Here’s a rare chance to view and experience the architecture of Finnish legend Alvar Aalto vis-a-vis the Swiss master Le Corbusier, through the lens of Finnish photographer Jari Jetsonen, as part of the exhibition, ‘Reflections Le Corbusier and Alvar Aalto’, which opened Tuesday at the Government Museum and Art Gallery, Chandigarh.
Jetsonen has photographed Alvar Aalto’s architecture for over 20 years and began to work on Le Corbusier’s buildings more widely in the spring of 2014, when he was a fellow at the Paris Art Center, the Cité Internationales des Arts.
The showcase consists of 24 pairs of photographs through which Jetsonen presents his comparisons between Le Corbusier and Alvar Aalto, the Swiss and Finnish pioneers of Modernism. The exhibition, which is open till April 7, has been organised by the Embassy of Finland in New Delhi and belongs to a series of cultural activities to mark the anniversary of 70 years of diplomatic relations between Finland and India.
Jetsonen has designed several exhibitions and is the author of 15 architecture books. His projects include exhibitions on bathing culture, ‘The Finnish Sauna; The Japanese Furo; The Indian Inipi: Bathing on Three Continents’, for which he was awarded the Finnish Sauna Society prize in 2003. Since 1986, he has taught the basics of architectural techniques, including measuring drawings, building architectural models, and architectural photographing at several universities and workshops in Finland, Japan, United States and Turkey.
Jetsonen was also invited by the Chandigarh Lalit Kala Akademi for an audio-visual presentation ‘Nordic Light’ and as part of the talk, shared his experiences and thoughts on architectural photography and also his extensive work in the area. Going back in time,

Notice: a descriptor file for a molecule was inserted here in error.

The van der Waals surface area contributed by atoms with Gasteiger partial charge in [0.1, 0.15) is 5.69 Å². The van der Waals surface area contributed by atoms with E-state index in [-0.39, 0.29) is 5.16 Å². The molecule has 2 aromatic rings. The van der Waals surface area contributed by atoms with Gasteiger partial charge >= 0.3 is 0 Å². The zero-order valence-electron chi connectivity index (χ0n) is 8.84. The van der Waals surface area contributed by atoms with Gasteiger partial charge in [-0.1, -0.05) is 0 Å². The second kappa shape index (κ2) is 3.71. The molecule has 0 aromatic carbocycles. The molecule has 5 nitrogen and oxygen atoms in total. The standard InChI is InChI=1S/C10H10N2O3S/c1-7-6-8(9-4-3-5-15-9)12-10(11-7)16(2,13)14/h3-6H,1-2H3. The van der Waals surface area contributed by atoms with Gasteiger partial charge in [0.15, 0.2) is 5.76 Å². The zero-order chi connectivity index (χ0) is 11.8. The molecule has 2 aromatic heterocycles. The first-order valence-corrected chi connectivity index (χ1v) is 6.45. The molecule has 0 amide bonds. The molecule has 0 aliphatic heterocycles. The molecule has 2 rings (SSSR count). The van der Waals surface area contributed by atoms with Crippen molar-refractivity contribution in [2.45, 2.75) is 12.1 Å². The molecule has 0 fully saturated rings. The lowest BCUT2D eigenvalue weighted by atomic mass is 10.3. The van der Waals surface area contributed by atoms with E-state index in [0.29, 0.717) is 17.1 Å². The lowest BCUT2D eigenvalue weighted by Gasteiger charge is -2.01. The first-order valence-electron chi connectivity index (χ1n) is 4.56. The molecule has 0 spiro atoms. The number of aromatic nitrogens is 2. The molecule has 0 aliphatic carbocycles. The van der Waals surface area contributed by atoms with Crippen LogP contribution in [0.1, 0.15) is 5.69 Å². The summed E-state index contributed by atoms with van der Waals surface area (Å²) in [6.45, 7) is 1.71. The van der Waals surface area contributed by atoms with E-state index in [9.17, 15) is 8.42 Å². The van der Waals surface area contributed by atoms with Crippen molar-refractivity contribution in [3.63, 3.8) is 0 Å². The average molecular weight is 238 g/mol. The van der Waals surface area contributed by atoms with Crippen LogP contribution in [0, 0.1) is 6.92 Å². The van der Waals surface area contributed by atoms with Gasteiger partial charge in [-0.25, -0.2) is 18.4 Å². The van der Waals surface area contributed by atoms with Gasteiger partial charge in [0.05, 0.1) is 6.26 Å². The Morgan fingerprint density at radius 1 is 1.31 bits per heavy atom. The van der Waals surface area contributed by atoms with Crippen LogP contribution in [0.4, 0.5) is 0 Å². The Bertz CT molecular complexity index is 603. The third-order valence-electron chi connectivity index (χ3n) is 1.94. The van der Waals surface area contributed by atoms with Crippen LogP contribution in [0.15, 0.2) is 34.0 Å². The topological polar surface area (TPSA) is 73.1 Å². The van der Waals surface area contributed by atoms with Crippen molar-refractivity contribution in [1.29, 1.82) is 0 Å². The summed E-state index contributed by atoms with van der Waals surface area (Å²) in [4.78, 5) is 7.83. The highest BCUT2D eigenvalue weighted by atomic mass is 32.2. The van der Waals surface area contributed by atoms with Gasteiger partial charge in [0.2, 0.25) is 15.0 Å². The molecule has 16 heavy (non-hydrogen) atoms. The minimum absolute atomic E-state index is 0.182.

Jetsonen recalled how he was 7 when he used his first camera, starting with black and white photography, as he captured for years, many historical buildings in black and white, the angles and shots varying during day and night. India, says the photographer is replete with beautiful buildings and architecture, each city presenting a unique and different style. “In my photographs, I strive to show people the same way I see nature, through material and tradition. I have taken photographs of famous places and compared these with old photographs; working on new angles and how the forms change during day and night, with the pictures taking a different shape, structure and artistic feel. In architecture there are beautiful elements that we don’t need more light to reflect on,” shared Jetsonen.
With technology changing fast, added the photographer, he has to be constantly updated, as he uses different cameras for his work, which connects nature’s beauty with the wonders of architecture. Talking about his work related to Nordic Light, Jetsonen says the light is heavy, for when there is light, there is an abundance of it, and when there is no light, there is none. The photographer has captured unique images of it in winter, summer, spring and autumn, choosing different times of the day for this project.
Jetsonen talked about how he visits a place several times, before he finalises a shot, analysing the play of light on the building, studying its angles and then taking many shots to study them deeply on his computer screen, choosing one that does complete justice to the work of architecture. “Sometimes I instantly know that this is the photograph I want. I don’t believe in adding elements to it with the use of technology. What is needed are interesting elements in a photograph,” summed up Jetsonen.